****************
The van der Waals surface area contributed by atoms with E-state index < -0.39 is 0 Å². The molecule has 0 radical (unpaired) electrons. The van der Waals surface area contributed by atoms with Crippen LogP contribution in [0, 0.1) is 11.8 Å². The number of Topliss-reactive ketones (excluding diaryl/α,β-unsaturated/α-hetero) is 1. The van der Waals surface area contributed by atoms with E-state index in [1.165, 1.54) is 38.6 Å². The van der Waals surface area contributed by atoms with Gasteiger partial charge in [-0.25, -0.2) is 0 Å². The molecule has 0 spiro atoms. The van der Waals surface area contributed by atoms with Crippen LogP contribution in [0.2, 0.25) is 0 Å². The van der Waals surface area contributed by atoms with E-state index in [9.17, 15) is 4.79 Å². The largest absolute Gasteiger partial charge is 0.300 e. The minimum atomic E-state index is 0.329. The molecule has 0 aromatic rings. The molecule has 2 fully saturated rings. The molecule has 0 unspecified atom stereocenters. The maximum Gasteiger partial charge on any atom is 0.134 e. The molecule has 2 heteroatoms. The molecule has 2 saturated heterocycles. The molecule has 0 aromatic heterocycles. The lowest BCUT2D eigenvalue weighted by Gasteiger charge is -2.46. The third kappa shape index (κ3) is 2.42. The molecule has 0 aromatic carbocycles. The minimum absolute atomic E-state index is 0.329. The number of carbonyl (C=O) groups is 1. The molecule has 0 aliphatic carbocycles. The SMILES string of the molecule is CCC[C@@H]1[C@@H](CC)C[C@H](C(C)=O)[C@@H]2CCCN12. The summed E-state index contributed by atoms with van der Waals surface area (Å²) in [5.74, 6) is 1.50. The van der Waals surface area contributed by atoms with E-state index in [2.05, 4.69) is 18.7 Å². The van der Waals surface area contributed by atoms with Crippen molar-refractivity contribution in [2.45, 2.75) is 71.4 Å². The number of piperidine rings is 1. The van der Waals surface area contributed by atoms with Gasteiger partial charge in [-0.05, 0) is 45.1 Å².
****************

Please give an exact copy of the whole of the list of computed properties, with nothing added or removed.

The van der Waals surface area contributed by atoms with E-state index < -0.39 is 0 Å². The molecule has 0 radical (unpaired) electrons. The van der Waals surface area contributed by atoms with Crippen LogP contribution in [0, 0.1) is 11.8 Å². The number of Topliss-reactive ketones (excluding diaryl/α,β-unsaturated/α-hetero) is 1. The van der Waals surface area contributed by atoms with E-state index in [1.165, 1.54) is 38.6 Å². The van der Waals surface area contributed by atoms with Gasteiger partial charge in [-0.25, -0.2) is 0 Å². The molecule has 0 spiro atoms. The van der Waals surface area contributed by atoms with Crippen LogP contribution in [0.2, 0.25) is 0 Å². The van der Waals surface area contributed by atoms with E-state index in [9.17, 15) is 4.79 Å². The largest absolute Gasteiger partial charge is 0.300 e. The minimum atomic E-state index is 0.329. The molecule has 0 aromatic rings. The molecule has 2 fully saturated rings. The molecule has 0 unspecified atom stereocenters. The maximum Gasteiger partial charge on any atom is 0.134 e. The molecule has 2 heteroatoms. The molecule has 2 saturated heterocycles. The molecule has 0 aromatic heterocycles. The lowest BCUT2D eigenvalue weighted by Gasteiger charge is -2.46. The third kappa shape index (κ3) is 2.42. The molecule has 0 aromatic carbocycles. The minimum absolute atomic E-state index is 0.329. The number of carbonyl (C=O) groups is 1. The molecule has 0 aliphatic carbocycles. The SMILES string of the molecule is CCC[C@@H]1[C@@H](CC)C[C@H](C(C)=O)[C@@H]2CCCN12. The summed E-state index contributed by atoms with van der Waals surface area (Å²) in [5.74, 6) is 1.50. The van der Waals surface area contributed by atoms with E-state index in [2.05, 4.69) is 18.7 Å². The van der Waals surface area contributed by atoms with Crippen molar-refractivity contribution in [2.45, 2.75) is 71.4 Å². The number of piperidine rings is 1. The van der Waals surface area contributed by atoms with Gasteiger partial charge in [-0.05, 0) is 45.1 Å².